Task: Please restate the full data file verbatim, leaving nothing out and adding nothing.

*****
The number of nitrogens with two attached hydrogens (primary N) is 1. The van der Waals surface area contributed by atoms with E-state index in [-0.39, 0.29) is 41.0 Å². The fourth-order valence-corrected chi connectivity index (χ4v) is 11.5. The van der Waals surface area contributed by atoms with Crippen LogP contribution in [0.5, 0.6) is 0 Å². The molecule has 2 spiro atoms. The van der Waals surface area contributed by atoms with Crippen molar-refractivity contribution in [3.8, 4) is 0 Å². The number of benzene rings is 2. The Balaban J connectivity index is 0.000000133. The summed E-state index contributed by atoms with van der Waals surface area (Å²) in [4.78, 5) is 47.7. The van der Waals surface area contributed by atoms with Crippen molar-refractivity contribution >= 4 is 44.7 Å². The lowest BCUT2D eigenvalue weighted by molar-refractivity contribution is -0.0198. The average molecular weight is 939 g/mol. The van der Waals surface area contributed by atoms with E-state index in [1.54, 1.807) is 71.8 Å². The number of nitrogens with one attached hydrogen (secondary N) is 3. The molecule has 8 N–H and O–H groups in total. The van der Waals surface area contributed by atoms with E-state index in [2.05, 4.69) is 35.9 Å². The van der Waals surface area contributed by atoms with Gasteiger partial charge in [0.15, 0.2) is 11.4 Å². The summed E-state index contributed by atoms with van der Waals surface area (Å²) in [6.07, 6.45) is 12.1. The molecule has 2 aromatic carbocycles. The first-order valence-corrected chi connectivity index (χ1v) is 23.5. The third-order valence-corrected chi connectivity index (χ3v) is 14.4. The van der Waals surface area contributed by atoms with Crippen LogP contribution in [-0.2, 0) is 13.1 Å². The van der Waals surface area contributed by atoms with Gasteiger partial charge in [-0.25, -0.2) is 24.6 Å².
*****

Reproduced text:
The number of nitrogens with two attached hydrogens (primary N) is 1. The van der Waals surface area contributed by atoms with E-state index in [-0.39, 0.29) is 41.0 Å². The fourth-order valence-corrected chi connectivity index (χ4v) is 11.5. The van der Waals surface area contributed by atoms with Crippen LogP contribution in [0.5, 0.6) is 0 Å². The molecule has 2 spiro atoms. The van der Waals surface area contributed by atoms with Crippen molar-refractivity contribution in [3.8, 4) is 0 Å². The number of benzene rings is 2. The Balaban J connectivity index is 0.000000133. The summed E-state index contributed by atoms with van der Waals surface area (Å²) in [4.78, 5) is 47.7. The van der Waals surface area contributed by atoms with Crippen molar-refractivity contribution >= 4 is 44.7 Å². The lowest BCUT2D eigenvalue weighted by molar-refractivity contribution is -0.0198. The average molecular weight is 939 g/mol. The van der Waals surface area contributed by atoms with E-state index in [1.54, 1.807) is 71.8 Å². The number of nitrogens with one attached hydrogen (secondary N) is 3. The molecule has 8 N–H and O–H groups in total. The van der Waals surface area contributed by atoms with E-state index in [2.05, 4.69) is 35.9 Å². The van der Waals surface area contributed by atoms with Gasteiger partial charge in [0.15, 0.2) is 11.4 Å². The summed E-state index contributed by atoms with van der Waals surface area (Å²) in [6.07, 6.45) is 12.1. The molecule has 2 aromatic carbocycles. The first-order valence-corrected chi connectivity index (χ1v) is 23.5. The third-order valence-corrected chi connectivity index (χ3v) is 14.4. The van der Waals surface area contributed by atoms with Crippen LogP contribution in [-0.2, 0) is 13.1 Å². The van der Waals surface area contributed by atoms with Gasteiger partial charge in [-0.25, -0.2) is 24.6 Å².